And people are eating out 30% of the time (in the US), double the rate it was 30 years ago. There is not that much need for home automation anymore. In fact, I think there is great value in actually preparing your own food, and taking your time doing it.
Maybe all the dreams about the automated kitchen were created by lonely geeks, who had nobody to cook for them? I have lately grown a bit disillusioned about the whole concept of ubiquitous computing. We already have computers everywhere in the environment - just count the chips! Every single electronic item in your home has a chip of sorts, from the fridge to the vacuum cleaner to the DVD player, and have they made our life easier? They've certainly eased certain robotic work, but they have created other kinds of emotional complexities, from "what shall we watch" to "what is this bloody thing DOING!?!" It's not about making life easier, it's about shifting complexity from one aspect of life to some other aspect.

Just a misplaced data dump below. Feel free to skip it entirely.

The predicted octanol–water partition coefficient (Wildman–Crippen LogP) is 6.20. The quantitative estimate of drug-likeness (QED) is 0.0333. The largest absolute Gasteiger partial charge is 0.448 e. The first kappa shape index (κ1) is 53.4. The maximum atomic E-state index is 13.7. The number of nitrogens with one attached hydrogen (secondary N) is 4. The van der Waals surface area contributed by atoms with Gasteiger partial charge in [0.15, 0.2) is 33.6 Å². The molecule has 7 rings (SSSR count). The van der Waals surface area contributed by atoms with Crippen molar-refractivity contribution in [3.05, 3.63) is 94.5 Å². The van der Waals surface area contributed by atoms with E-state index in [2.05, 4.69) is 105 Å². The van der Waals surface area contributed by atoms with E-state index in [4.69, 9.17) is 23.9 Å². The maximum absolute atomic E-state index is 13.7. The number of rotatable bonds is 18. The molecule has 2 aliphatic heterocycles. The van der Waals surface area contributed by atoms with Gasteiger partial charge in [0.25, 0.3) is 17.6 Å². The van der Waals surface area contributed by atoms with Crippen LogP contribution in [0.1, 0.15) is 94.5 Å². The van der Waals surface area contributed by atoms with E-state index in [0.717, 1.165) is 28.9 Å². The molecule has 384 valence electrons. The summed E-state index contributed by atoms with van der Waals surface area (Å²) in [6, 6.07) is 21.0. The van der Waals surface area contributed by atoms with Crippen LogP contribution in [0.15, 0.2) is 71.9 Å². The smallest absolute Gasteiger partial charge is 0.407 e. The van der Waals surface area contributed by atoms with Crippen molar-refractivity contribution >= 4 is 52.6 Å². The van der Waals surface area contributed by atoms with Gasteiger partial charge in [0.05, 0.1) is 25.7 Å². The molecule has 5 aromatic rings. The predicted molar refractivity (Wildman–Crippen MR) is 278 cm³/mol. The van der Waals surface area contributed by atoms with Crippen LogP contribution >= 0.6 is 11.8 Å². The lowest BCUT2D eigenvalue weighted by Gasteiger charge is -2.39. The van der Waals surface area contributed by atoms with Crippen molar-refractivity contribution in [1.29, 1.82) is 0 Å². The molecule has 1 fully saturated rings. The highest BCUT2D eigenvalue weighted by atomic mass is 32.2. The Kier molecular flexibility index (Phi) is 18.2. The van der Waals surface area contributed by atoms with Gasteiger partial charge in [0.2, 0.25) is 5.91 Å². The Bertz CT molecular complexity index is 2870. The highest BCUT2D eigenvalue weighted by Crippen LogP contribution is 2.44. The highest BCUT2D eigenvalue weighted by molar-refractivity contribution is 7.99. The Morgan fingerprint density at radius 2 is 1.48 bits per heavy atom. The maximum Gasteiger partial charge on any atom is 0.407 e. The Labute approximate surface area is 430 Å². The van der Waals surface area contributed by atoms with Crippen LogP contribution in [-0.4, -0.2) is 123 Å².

The cool thing about all that is that thanks to technology, you get to choose in what way to make your life complex, which is more than what the previous generations had. But it's not making your life easier.
People fill their lives with complexity: always trying to do more and more. Maybe it would be time to try and fill your life with simplicity?
Update: Finnish readers are suggested to read Jani's "Fatless Fat", too. Good thinking, as always.
Nainen ratissa writes (in Finnish) how TV has become her slave instead of her being a slave to the TV. All thanks to a PVR (a digital TV box which contains X Gigabytes of hard drive for recording shows), she can now watch her programming anytime, and she gets to skip all the commercials at the flick of a button. I think this is great! Freedom, at last!
Of course, the media industry thinks this is all evil and we should do exactly as they want. Following the well-known comments of Jamie Kellner, CEO of Turner Broadcasting, who thinks that skipping advertisements is stealing, now comes ABC, the producer of such TV shows as "Lost", who wants the fast forward button on PVRs to be disabled, so that people would be unable to skip commercials.